CHAUTAUQUA - Juwi Wind is expected to erect a tower to measure wind volume by week's end at Thayer and Dean roads.
The special-use permit the German company sought to put up the tower was approved during a recent Chautauqua Town Board meeting.
The 60-meter silent tower that will not have lighting will measure wind speeds for one year to determine the feasibility of a wind farm at the location, where 25 to 40 wind turbines could eventually be placed, said Dick Hanson of Juwi Wind during the board meeting. He said the company has leases for about 750 acres of the 5,000 or more that would be needed for the wind farm and is in discussion with other landowners for the remainder of land needed.
The board's approval did not come without some residents voicing concern including that of a town of Portland woman who voiced opposition to the plan, stating it would necessitate the cutting of trees, along with the use of federal money, which she said area Amish would oppose.
Hanson said the process for a farm would be a long one with the measuring tower all that was to be voted on recently. He said there are federal tax incentives for a wind farm but nothing the landowners would directly see. He said underground cabling or other operations could work to address Amish concerns.
While another resident said the measuring tower will put the town on "the leading edge of a nasty process" that could pit neighbor against neighbor due to quality of life, health, aesthetic and wildlife consequences of a farm, others favored evaluating wind speeds.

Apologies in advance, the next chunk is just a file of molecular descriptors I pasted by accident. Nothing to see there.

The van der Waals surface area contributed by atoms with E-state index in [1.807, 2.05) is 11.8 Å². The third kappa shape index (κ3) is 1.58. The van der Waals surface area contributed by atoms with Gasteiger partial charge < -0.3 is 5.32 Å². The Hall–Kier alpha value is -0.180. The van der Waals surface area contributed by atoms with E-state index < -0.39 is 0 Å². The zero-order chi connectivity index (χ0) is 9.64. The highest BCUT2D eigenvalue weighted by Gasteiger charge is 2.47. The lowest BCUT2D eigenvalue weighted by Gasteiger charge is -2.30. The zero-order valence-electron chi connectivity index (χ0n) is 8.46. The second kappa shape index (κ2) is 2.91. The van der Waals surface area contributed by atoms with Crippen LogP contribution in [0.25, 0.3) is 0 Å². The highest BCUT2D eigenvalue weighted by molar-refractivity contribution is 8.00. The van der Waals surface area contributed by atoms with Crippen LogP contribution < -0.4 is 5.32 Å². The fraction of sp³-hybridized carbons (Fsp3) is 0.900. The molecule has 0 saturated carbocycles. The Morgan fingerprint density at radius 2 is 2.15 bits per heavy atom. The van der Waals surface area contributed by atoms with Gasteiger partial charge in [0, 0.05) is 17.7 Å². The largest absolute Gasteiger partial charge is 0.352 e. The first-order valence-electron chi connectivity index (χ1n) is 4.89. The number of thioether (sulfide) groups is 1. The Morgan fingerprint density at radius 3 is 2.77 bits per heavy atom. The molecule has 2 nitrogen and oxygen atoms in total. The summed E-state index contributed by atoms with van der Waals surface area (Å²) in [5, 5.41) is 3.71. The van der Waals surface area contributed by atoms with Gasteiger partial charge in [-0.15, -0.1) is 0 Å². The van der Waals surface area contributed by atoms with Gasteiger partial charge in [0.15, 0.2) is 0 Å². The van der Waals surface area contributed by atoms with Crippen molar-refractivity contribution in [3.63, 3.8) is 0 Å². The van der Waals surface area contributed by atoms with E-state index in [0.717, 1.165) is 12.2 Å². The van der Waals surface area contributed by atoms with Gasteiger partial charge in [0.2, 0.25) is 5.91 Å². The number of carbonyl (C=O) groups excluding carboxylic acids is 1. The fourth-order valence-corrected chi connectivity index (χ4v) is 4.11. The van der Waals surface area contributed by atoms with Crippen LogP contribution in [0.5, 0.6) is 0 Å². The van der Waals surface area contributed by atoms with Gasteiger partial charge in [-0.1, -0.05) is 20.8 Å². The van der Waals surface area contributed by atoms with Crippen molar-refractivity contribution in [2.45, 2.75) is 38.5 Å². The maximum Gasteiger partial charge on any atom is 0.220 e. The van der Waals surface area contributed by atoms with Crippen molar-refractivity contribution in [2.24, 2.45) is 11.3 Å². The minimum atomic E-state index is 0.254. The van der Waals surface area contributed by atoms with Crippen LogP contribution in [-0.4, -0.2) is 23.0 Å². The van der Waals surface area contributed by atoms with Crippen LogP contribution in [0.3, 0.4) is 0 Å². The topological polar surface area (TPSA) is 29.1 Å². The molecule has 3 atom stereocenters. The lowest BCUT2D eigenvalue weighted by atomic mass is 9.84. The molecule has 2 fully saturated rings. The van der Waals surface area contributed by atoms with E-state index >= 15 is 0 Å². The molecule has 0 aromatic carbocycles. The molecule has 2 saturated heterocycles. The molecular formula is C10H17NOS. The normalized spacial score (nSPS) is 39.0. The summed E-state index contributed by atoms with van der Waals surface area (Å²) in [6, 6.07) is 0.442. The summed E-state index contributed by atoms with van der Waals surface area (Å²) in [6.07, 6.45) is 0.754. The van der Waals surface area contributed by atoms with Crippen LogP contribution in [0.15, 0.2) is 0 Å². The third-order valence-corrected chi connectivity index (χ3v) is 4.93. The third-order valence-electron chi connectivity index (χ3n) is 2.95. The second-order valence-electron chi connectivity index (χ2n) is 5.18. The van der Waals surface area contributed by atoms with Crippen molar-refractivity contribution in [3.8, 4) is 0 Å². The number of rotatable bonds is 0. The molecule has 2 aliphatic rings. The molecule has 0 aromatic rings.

David Hindman, on whose land the tower would sit, questioned where the town would be if it does not progress and try something new.
"Let's get off of dead center," he said, adding if someone did not invent the wheel, people would still be walking everywhere.
Councilman David Ward said the town should "walk into this very carefully," with other town officials stating they feared state law would allow the state to dictate to them how to handle the proposal if they did not take their own measures. Supervisor Don Emhardt said that could also mean the state would get money the town may otherwise. He said if the town does not move forward with the project, he fears "the state will move forward for us."
Resident Sue Farnham said she has been approached to lease land, thinking it is not a bad idea to look to the future, with another neighbor agreeing, especially in light of economic conditions.
Prior to giving approval for the tower, town officials asked wind company representatives to put funding in place so the town could take the tower down if not used in two years.